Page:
Parents of robbed students not coming forward, say police
One key factor preventing the arrest and prosecution of criminals who rob students is fear. According to Ivel Calder, deputy superintendent in charge of territorial operations within the Kingston Central Division, most parents of the teen victims do not come forward when summoned.
"The robberies and violence have been happening for some time now, but the reports are more now. Because the children are underage, we have to have parental consent in order to proceed with the case," she revealed to The Gleaner.
Yesterday, administrators and student body heads from eight Kingston high schools gathered at St George's College, Kingston, for a special meeting to examine and come up with safety solutions following a spate of recent robberies and violence against students.
"The parents are asked for permission so we can collect the statement from the child. If the child is able to identify the perpetrators, we would then put something before the court. We have had a number of cases where the children have been able to identify perpetrators, whether by pointing them out directly or when we get descriptions, we would probably realise that it fits some children in schools or in the communities," Calder stated.
"What we find happening is that we are not able to give the definitive number of cases, because some of the cases are not reported, and that is sad."
STUDENTS SET UP STUDENTS
Calder pointed out that the students themselves sometimes make circumstances difficult, because they fail to adhere to certain advice. She also highlighted that many times, some students set up each other.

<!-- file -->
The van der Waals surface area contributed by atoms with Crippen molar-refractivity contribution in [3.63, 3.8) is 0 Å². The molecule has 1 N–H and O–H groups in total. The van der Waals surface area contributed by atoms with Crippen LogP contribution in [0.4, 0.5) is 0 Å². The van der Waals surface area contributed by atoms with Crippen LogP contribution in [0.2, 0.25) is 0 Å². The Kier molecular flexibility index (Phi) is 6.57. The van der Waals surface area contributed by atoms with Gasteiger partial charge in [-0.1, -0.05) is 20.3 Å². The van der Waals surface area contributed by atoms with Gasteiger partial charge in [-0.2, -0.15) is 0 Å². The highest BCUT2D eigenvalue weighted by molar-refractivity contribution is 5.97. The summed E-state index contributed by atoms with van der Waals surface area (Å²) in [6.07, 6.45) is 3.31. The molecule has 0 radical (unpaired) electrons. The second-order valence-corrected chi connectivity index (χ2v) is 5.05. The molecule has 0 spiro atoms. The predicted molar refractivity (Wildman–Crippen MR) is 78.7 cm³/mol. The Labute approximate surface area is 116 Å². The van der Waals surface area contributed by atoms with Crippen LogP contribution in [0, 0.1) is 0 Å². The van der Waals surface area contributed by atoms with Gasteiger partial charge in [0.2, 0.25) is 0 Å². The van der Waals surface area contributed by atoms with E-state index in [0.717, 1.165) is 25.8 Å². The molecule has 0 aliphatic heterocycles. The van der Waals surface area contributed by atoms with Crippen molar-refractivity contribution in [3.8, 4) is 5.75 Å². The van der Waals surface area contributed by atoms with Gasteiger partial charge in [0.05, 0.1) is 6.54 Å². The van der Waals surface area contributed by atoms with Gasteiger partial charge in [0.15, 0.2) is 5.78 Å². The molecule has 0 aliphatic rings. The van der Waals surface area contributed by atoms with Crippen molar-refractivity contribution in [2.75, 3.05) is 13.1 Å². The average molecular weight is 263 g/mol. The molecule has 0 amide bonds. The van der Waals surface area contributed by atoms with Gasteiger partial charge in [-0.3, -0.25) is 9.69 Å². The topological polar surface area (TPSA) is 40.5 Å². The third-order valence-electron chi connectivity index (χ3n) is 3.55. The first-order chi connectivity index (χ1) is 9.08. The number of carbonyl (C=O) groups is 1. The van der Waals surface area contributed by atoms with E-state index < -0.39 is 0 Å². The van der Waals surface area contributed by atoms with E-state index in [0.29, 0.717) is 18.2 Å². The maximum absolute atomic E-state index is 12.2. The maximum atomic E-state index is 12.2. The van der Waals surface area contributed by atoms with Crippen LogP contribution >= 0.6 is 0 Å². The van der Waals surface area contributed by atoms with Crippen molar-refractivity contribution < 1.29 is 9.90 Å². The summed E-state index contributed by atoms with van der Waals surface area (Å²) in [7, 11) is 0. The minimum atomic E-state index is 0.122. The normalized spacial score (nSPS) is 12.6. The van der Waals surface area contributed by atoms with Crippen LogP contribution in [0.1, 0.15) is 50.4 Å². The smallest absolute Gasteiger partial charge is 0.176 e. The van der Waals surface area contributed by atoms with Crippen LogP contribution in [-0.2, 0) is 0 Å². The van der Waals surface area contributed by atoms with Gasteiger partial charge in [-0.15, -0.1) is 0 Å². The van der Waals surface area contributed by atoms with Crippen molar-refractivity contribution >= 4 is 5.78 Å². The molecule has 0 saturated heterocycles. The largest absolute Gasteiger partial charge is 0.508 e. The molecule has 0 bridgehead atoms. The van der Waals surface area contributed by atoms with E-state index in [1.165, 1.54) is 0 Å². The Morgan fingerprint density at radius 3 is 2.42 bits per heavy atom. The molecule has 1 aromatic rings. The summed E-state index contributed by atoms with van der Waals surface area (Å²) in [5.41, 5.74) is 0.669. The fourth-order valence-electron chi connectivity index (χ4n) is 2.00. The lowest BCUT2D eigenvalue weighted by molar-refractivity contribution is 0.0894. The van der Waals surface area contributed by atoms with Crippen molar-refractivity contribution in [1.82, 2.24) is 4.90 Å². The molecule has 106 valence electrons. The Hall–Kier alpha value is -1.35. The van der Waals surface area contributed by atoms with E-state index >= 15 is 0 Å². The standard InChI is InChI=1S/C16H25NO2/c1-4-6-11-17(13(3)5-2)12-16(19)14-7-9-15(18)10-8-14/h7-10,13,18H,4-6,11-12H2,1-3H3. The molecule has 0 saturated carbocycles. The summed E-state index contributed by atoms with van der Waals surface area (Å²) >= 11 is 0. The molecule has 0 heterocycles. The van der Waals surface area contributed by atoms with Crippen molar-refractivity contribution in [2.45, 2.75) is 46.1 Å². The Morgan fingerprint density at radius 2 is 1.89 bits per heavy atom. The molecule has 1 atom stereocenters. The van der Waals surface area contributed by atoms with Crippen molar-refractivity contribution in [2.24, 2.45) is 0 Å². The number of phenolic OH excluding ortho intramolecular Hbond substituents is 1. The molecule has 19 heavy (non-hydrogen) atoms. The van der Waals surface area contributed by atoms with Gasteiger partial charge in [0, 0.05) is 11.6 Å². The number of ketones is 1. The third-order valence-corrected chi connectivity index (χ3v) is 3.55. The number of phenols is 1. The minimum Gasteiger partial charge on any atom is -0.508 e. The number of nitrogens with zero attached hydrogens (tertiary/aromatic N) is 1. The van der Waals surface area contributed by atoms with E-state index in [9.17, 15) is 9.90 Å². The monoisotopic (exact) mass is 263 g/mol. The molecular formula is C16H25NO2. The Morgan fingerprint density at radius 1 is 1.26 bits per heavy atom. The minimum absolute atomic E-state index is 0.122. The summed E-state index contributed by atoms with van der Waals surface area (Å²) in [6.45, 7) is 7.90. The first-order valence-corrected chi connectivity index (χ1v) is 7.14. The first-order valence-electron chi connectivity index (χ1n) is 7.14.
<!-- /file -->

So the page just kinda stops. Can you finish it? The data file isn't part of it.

"We have asked the children from time to time to walk in groups. Sometimes they walk with the phones exposed in the hands or in pockets without concealing them," the deputy superintendent noted.
"What I do know, too, is that students in schools will call community members to describe the routes their schoolmates are taking and what persons have in their possession. They set them up. In addition, there are gangs in the schools, and that contributes to some of the incidents of violence and children being robbed."
Calder added, "Most of the schools in the area have a general let-out time, so we are able to focus a patrol in the area to cover the school routes."
Principal of St George's College, Margaret Campbell, said, "We have to protect our students and break the cycle of violence and criminality that seems to plague us. They need to get to and from school, not worrying about being safe, but thinking about how best they can excel, learn and be educated."